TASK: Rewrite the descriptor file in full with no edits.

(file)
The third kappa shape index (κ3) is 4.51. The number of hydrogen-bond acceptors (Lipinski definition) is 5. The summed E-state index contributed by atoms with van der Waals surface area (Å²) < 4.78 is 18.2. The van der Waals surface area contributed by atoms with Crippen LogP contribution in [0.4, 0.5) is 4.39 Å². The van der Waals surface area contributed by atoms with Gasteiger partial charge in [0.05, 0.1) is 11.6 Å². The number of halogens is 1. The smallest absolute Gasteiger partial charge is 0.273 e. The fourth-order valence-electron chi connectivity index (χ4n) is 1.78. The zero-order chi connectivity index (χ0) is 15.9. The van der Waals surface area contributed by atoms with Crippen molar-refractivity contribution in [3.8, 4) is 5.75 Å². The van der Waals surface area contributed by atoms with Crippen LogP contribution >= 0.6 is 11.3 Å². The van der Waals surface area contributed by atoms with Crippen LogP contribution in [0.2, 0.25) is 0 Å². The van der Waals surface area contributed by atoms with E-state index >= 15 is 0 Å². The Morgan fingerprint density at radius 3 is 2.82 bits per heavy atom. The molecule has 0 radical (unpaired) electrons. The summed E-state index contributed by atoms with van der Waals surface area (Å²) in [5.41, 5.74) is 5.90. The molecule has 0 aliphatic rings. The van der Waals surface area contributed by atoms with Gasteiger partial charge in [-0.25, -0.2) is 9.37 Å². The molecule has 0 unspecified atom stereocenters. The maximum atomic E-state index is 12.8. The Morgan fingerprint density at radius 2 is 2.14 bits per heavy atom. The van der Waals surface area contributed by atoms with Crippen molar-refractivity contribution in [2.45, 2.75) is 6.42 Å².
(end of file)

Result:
The third kappa shape index (κ3) is 4.51. The number of hydrogen-bond acceptors (Lipinski definition) is 5. The summed E-state index contributed by atoms with van der Waals surface area (Å²) < 4.78 is 18.2. The van der Waals surface area contributed by atoms with Crippen LogP contribution in [0.4, 0.5) is 4.39 Å². The van der Waals surface area contributed by atoms with Gasteiger partial charge in [0.05, 0.1) is 11.6 Å². The number of halogens is 1. The smallest absolute Gasteiger partial charge is 0.273 e. The fourth-order valence-electron chi connectivity index (χ4n) is 1.78. The zero-order chi connectivity index (χ0) is 15.9. The van der Waals surface area contributed by atoms with Crippen molar-refractivity contribution in [3.8, 4) is 5.75 Å². The van der Waals surface area contributed by atoms with Crippen LogP contribution >= 0.6 is 11.3 Å². The van der Waals surface area contributed by atoms with Crippen LogP contribution in [0.2, 0.25) is 0 Å². The van der Waals surface area contributed by atoms with E-state index >= 15 is 0 Å². The Morgan fingerprint density at radius 3 is 2.82 bits per heavy atom. The molecule has 0 radical (unpaired) electrons. The summed E-state index contributed by atoms with van der Waals surface area (Å²) in [5.41, 5.74) is 5.90. The molecule has 0 aliphatic rings. The van der Waals surface area contributed by atoms with Gasteiger partial charge in [-0.25, -0.2) is 9.37 Å². The molecule has 0 unspecified atom stereocenters. The maximum atomic E-state index is 12.8. The Morgan fingerprint density at radius 2 is 2.14 bits per heavy atom. The van der Waals surface area contributed by atoms with Crippen molar-refractivity contribution in [2.45, 2.75) is 6.42 Å².